WSS explores students’ experiences with loosened restrictions on child labor.
WSS explores students’ experiences with loosened restrictions on child labor.
Tyler Shane

The working class(room)

WSS investigates students’ experiences and concerns in the working industry with changing child labor laws.

From the establishment of the National Child Labor Committee in 1904 to the International Labor Organization in 2000, the United States has undergone substantial change as a part of a greater international movement to restrict child labor. However, Iowa legislators revised Senate File 542 — which mandates safety standards for teenage workers — by implementing the Youth Employment Law. As a result, Iowa child labor laws were loosened July 1, 2023. 

Under this new legislature, 14 and 15-year-olds can now work longer hours, and 16-year-olds can take on more commitments such as serving alcohol. Although SF-542 received general approval, with a 29-18 Senate vote, it actively infringes upon the conditions of specific federal laws. Despite this, alterations to Iowa child labor legislation were ultimately issued amidst a growing nationwide movement to repeal state protections for child laborers. 

The benefits

For Trueman Arnold ’24, working as a minor was an opportunity to earn money while honing his interests in trade work. Arnold was first thrown into labor-based jobs at eight years old, immersing himself in projects such as diesel tech and roofing. Now, he works various large-scale jobs for farmers, ranging from welding to operating equipment. These jobs enable him to save money and gain work experience, with the goal of attending a welding trade school after high school.

“I’m a jack of all trades. I do a lot of trade work: farming, roofing, mechanics, welding, fabrication, framing, plumbing,” Arnold said. “I [will] probably go to a trade school down in Wyoming, called Western Welding, to be completely certified for pipeline work. I want to be one of the people who weld live gas lines that are on fire or underwater.”

Although Arnold finds personal fulfillment in his trade work, the working conditions are often dangerous. He admits that the hazardous environments make these jobs unsafe for teenage workers. 

“When welding, I’ve been on fire a couple of times. If you ever see a hoodie that I wear [and] you look on the right sleeve, it’s burnt,” Arnold said. “About every single one of [my jobs have physical risks]. It’s hard on your body and terrible for you, but you might get money out of it. When I hit 40, I’m probably going to be seized up, barely moving.”

In contrast, Tessa Pitcher ’25 previously worked at an ice cream shop over the summer. While her job wasn’t dangerous, she echoes Arnold’s point that working conditions for younger teenagers weren’t ideal.

“[My previous workplace] wasn’t firmly planted on the ground, so a lot of times, it would shake [and] didn’t feel solid,” Pitcher said. “The [floor] of the building was a lot dirtier than you’d expect. I had dedicated shoes [for my job] because you could hear the sound of ice cream [under your shoes] — it was a really disgusting sound.”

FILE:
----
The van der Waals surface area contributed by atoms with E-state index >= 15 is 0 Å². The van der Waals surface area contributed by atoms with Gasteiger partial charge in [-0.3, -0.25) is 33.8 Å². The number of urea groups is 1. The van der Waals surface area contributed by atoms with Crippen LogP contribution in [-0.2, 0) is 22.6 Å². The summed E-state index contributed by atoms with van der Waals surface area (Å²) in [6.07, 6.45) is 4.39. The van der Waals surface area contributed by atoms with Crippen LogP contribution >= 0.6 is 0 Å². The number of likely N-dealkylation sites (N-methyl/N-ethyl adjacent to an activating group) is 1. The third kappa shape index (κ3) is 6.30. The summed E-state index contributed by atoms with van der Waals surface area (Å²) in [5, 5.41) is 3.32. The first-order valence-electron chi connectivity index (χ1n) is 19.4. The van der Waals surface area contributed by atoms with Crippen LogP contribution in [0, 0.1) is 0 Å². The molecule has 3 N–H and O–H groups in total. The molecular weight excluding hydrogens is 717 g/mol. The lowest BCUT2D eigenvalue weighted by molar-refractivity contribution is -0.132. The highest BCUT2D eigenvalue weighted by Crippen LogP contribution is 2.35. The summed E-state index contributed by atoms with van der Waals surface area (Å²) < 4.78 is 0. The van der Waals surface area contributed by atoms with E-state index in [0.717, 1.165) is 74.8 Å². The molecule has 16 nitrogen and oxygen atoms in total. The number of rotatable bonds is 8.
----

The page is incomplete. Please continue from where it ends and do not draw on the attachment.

Despite this, Pitcher believes that her summer job was worthwhile both for having an income and the skills it taught her.

“A job is super valuable, especially for young high schoolers. For me, it helps with calmness, shyness and patience, but also a lot of high schoolers aren’t in the position where their parents are going to pay for college, and starting to save up for college is a really important idea to have entering high school. Because college gets expensive fast, a lot of [guardians] won’t have money to put their kid through college, and the burden is on the child to do that, so I think [a job] is valuable no matter if you’re rich or poor,” Pitcher said. 

The risks

While working as a teenager has its benefits, there are also many concerns. A study from the University of Washington found that students who worked more than 20 hours a week had, on average, worse grades than their peers who worked less. Diane Rohlman, the Director of the Healthier Workforce Center of the Midwest, has done research on how working can affect students.

“If we’re thinking about high school students and even college students, you’re required to go to class from eight to three, so work has to occur either before that time or after that time, and depending on how many hours you’re working, there are some restrictions on that,” Rohlman said. “Usually [sleep is] what [gets] sacrificed, and if you’re doing sports or you’re active in other civic things like the scouts, a band or show choir, all of that takes a lot of time too, and you still have to do your homework.” 

This is part of why jobs are often regulated depending on the age of the worker. However, these regulations don’t always apply. Given that Pitcher worked at a small, local business, working practices weren’t often enforced. As a result, Pitcher and her teenage coworkers often performed uncommon tasks whenever their boss wanted them to. 

“Weird stuff would happen because there was no one to keep [my boss] in check — no real higher-ups. The only comfort you had were the managers, or the people one step below her, which are high schoolers,” Pitcher said. “There wasn’t really a system for [my boss] to be balanced out. She would yell at you and do whatever she wanted to you in a way that wasn’t checked.”

Pitcher occasionally did other parts of running a small business, including going off-premises to pick things up.

“[Workers would do] a job for [the boss] that involved going off site, so we would have to get in the car with [the boss, their dog] and usually another co-worker. We all went up to [their] farm,” Pitcher said.

Rohlman also acknowledges the long-term effects that working within regulations at a younger age can have on development.